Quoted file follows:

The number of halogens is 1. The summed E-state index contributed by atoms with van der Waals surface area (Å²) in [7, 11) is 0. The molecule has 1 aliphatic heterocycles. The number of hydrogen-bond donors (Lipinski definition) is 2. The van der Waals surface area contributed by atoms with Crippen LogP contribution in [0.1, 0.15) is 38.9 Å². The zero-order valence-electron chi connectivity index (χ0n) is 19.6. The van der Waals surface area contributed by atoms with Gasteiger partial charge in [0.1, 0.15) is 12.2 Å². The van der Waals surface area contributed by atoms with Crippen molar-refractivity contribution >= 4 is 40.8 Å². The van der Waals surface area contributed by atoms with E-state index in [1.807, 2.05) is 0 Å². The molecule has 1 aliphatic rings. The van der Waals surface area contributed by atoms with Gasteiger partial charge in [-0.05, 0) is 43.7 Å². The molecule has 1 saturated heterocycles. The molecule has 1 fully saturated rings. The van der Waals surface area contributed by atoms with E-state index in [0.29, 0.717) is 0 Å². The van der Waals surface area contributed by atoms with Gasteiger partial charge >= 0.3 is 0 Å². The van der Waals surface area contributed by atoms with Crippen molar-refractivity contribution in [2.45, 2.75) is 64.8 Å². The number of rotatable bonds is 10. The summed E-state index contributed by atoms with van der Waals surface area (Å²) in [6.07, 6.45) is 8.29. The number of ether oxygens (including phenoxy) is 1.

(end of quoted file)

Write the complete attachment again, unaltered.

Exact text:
The number of halogens is 1. The summed E-state index contributed by atoms with van der Waals surface area (Å²) in [7, 11) is 0. The molecule has 1 aliphatic heterocycles. The number of hydrogen-bond donors (Lipinski definition) is 2. The van der Waals surface area contributed by atoms with Crippen LogP contribution in [0.1, 0.15) is 38.9 Å². The zero-order valence-electron chi connectivity index (χ0n) is 19.6. The van der Waals surface area contributed by atoms with Gasteiger partial charge in [0.1, 0.15) is 12.2 Å². The van der Waals surface area contributed by atoms with Crippen molar-refractivity contribution >= 4 is 40.8 Å². The van der Waals surface area contributed by atoms with E-state index in [1.807, 2.05) is 0 Å². The molecule has 1 aliphatic rings. The van der Waals surface area contributed by atoms with Gasteiger partial charge in [-0.05, 0) is 43.7 Å². The molecule has 1 saturated heterocycles. The molecule has 1 fully saturated rings. The van der Waals surface area contributed by atoms with E-state index in [0.29, 0.717) is 0 Å². The van der Waals surface area contributed by atoms with Gasteiger partial charge >= 0.3 is 0 Å². The van der Waals surface area contributed by atoms with Crippen molar-refractivity contribution in [2.45, 2.75) is 64.8 Å². The number of rotatable bonds is 10. The summed E-state index contributed by atoms with van der Waals surface area (Å²) in [6.07, 6.45) is 8.29. The number of ether oxygens (including phenoxy) is 1.